It was a hot late-summer morning, a month into my first year as a Duke medical student. The classroom of nearly 100 students buzzed with energy. After a few weeks of mostly tedious lectures that seemed no different from the science classes we’d taken in college, our professor had just finished the first half of his presentation on the case of a young boy with a rare childhood disease. A short film had brought the complex scientific data in our textbook to life in the words and actions of the boy and his parents. Following the video, the professor talked about promising therapies for this disorder. Finally, we were getting glimpses of the clinical knowledge that we’d come to medical school to learn. I could hardly wait for the second part.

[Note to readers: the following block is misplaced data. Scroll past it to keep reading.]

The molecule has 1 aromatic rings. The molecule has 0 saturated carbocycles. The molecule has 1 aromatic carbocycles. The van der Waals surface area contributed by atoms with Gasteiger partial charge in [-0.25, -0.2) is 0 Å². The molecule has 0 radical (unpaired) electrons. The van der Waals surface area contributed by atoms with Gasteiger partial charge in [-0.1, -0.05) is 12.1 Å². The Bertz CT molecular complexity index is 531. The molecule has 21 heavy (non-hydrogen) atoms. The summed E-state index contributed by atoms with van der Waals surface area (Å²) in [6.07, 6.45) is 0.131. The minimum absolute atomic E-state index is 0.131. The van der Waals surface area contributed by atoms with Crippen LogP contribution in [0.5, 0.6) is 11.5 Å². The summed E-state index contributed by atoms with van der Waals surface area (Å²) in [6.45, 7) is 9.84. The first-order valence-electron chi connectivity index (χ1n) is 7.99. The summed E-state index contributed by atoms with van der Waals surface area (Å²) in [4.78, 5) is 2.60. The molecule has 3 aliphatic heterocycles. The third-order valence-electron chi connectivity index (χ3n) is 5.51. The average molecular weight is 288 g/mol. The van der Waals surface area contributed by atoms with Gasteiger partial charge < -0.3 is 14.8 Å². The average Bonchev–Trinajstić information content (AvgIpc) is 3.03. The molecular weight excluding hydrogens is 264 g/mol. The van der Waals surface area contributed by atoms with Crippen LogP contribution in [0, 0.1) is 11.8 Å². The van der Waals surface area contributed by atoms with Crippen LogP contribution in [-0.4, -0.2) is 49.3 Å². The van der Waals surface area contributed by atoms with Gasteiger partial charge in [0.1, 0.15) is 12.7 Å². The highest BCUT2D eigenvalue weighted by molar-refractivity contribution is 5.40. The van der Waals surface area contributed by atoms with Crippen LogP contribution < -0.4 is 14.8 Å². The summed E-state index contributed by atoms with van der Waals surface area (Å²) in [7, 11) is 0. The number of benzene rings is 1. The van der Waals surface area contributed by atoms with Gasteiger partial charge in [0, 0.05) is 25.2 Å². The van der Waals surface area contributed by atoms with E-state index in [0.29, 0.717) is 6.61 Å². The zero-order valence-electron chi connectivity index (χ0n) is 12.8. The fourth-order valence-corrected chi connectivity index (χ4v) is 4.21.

But that wasn’t the only reason that I suddenly felt better. My first few weeks at Duke had been an exercise in expanding insecurity as I learned more about my classmates. As one of a handful of black students, I naturally stood out, but race was just part of the story. In those early days, it seemed that all of my classmates came from professional, well-to-do families. My mom never entered a college lecture hall; my dad did not finish high school. While my brother, Bryan, had been the trailblazer of our immediate family in graduating from college, medical school was a different league. The majority of my classmates graduated from high-prestige colleges like Duke, Harvard, Yale, or Stanford. I’d gone to the University of Maryland–Baltimore County (UMBC), a young school with a limited national profile. Could I hack it at Duke? Determined to use this fear as a buoy rather than a deadweight that could sink me, I probably spent as many hours studying in that first month at Duke as I had my entire senior year of college.